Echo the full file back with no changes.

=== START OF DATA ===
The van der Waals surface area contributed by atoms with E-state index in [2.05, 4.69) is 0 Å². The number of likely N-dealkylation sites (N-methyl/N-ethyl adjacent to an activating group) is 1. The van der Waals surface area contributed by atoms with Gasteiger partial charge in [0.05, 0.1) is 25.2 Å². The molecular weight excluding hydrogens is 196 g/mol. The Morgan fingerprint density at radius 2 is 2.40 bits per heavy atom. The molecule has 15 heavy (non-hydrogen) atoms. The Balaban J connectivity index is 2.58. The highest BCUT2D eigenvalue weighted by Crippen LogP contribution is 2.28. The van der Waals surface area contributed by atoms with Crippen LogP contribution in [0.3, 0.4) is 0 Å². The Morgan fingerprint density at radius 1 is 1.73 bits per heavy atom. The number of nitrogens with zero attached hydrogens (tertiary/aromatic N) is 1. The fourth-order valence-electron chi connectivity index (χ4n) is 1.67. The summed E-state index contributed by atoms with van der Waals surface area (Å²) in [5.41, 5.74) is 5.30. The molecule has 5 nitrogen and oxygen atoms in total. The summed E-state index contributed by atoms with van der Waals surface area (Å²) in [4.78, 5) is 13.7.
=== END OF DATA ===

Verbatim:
The van der Waals surface area contributed by atoms with E-state index in [2.05, 4.69) is 0 Å². The number of likely N-dealkylation sites (N-methyl/N-ethyl adjacent to an activating group) is 1. The van der Waals surface area contributed by atoms with Gasteiger partial charge in [0.05, 0.1) is 25.2 Å². The molecular weight excluding hydrogens is 196 g/mol. The Morgan fingerprint density at radius 2 is 2.40 bits per heavy atom. The molecule has 15 heavy (non-hydrogen) atoms. The Balaban J connectivity index is 2.58. The highest BCUT2D eigenvalue weighted by Crippen LogP contribution is 2.28. The van der Waals surface area contributed by atoms with Crippen LogP contribution in [0.3, 0.4) is 0 Å². The Morgan fingerprint density at radius 1 is 1.73 bits per heavy atom. The number of nitrogens with zero attached hydrogens (tertiary/aromatic N) is 1. The fourth-order valence-electron chi connectivity index (χ4n) is 1.67. The summed E-state index contributed by atoms with van der Waals surface area (Å²) in [5.41, 5.74) is 5.30. The molecule has 5 nitrogen and oxygen atoms in total. The summed E-state index contributed by atoms with van der Waals surface area (Å²) in [4.78, 5) is 13.7.